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 Table of Contents  
CASE REPORT
Year : 2021  |  Volume : 1  |  Issue : 2  |  Page : 61-63

Cardiac tamponade is a rare presentation of unknown primary malignancy


Department of Internal Medicine, AIIMS, Rishikesh, Uttarakhand, India

Date of Submission29-May-2021
Date of Acceptance30-Aug-2021
Date of Web Publication28-Feb-2022

Correspondence Address:
Manjunath Totaganti
Department of Internal Medicine, AIIMS, Rishikesh, Uttarakhand.
India
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Source of Support: None, Conflict of Interest: None


DOI: 10.4103/JCDM.JCDM_10_21

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  Abstract 

Pericardial effusion is one of the common medical conditions in clinical practice. It can present as ranging from asymptomatic to shock as in cardiac tamponade. Underlying etiology is diverse, including infections, metabolic, autoimmune, and neoplastic. Cardiac tamponade is a medical emergency, making it crucial for identification. It is treated with immediate pericardiocentesis for symptomatic management, followed by identifying the underlying cause. Here we present an interesting case, presented as cardiac tamponade with underlying malignancy.

Keywords: Cardiac tamponade, malignancy, pericardiocentesis, shock


How to cite this article:
Totaganti M, Devi YM, Chakravarthy P, Sharma D. Cardiac tamponade is a rare presentation of unknown primary malignancy. J Cardio Diabetes Metab Disord 2021;1:61-3

How to cite this URL:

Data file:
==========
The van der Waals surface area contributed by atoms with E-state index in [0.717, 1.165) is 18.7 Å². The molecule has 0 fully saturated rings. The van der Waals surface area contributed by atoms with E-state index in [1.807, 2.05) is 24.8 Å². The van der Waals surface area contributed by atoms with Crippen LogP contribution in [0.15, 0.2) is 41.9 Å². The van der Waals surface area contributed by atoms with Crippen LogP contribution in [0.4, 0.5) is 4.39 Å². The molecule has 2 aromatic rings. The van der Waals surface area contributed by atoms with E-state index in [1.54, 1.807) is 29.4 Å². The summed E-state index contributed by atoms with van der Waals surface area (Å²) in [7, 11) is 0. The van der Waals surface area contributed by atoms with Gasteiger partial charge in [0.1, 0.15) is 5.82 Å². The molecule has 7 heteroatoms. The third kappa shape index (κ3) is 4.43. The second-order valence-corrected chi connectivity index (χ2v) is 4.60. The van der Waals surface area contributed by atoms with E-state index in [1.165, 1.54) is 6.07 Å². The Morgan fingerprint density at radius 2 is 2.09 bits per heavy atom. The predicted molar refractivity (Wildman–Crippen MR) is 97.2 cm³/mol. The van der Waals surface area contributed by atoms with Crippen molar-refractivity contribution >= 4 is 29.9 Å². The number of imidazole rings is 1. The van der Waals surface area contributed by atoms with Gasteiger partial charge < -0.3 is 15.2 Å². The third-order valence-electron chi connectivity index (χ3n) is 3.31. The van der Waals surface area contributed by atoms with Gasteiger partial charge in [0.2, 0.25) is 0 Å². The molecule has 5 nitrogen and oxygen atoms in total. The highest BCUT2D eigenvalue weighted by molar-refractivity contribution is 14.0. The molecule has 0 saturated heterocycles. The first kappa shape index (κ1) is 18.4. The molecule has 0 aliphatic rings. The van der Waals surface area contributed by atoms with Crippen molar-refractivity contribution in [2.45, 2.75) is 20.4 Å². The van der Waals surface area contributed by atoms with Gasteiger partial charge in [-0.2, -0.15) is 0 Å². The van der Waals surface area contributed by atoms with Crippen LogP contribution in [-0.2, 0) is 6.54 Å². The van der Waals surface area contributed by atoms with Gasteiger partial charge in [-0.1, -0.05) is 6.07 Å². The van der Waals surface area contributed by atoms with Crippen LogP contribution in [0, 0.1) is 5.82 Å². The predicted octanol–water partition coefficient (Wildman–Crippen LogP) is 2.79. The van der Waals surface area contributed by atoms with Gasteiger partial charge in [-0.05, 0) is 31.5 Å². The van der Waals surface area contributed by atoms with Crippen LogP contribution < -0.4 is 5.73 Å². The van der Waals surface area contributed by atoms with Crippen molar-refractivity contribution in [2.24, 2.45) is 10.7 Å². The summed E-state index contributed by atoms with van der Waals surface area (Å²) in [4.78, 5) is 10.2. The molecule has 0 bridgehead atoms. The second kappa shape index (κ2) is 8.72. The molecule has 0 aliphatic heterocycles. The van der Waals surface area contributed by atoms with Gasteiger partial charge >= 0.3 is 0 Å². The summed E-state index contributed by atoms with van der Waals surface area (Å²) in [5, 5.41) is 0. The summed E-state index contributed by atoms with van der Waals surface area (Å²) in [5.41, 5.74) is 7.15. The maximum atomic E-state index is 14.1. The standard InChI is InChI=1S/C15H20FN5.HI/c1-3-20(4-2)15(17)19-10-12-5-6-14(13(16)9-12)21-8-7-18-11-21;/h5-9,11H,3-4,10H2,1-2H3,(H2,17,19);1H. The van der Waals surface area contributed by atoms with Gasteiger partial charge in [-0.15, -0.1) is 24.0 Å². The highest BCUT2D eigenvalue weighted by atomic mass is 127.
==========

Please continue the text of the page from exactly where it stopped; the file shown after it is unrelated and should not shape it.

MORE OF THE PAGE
Totaganti M, Devi YM, Chakravarthy P, Sharma D. Cardiac tamponade is a rare presentation of unknown primary malignancy. J Cardio Diabetes Metab Disord [serial online] 2021 [cited 2022 Aug 10];1:61-3. Available from: http://www.cardiodiabetic.org/text.asp?2021/1/2/61/338606




  Case Presentation Top


A 50-year-old man without any addictions, without any comorbidities, presented with complaints of sudden-onset shortness of breath of 2 days’ duration without any history of orthopnea, paroxysmal nocturnal dyspnea, cough, and fever.

On general physical examination, he was restless and was in respiratory distress using the accessory muscles of respiration. His pulse was 120/min, respiratory rate was 24/min, and blood pressure was 90/60 mm Hg. He had pallor, and his peripheral pulses were feeble along with distended neck veins. Systemic examination revealed absent apical impulse, with muffled heart sounds; the findings of the rest of the examination were normal. He was clinically diagnosed with pericardial effusion.

Electrocardiogram (ECG) was done and suggested sinus tachycardia with low-voltage complexes [Figure 1]. The chest X-ray indicated the money bag appearance of cardiac shadow and bilateral pleural effusion [Figure 2].
Figure 1: Showing low-voltage complex

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Figure 2: Showing features of tamponade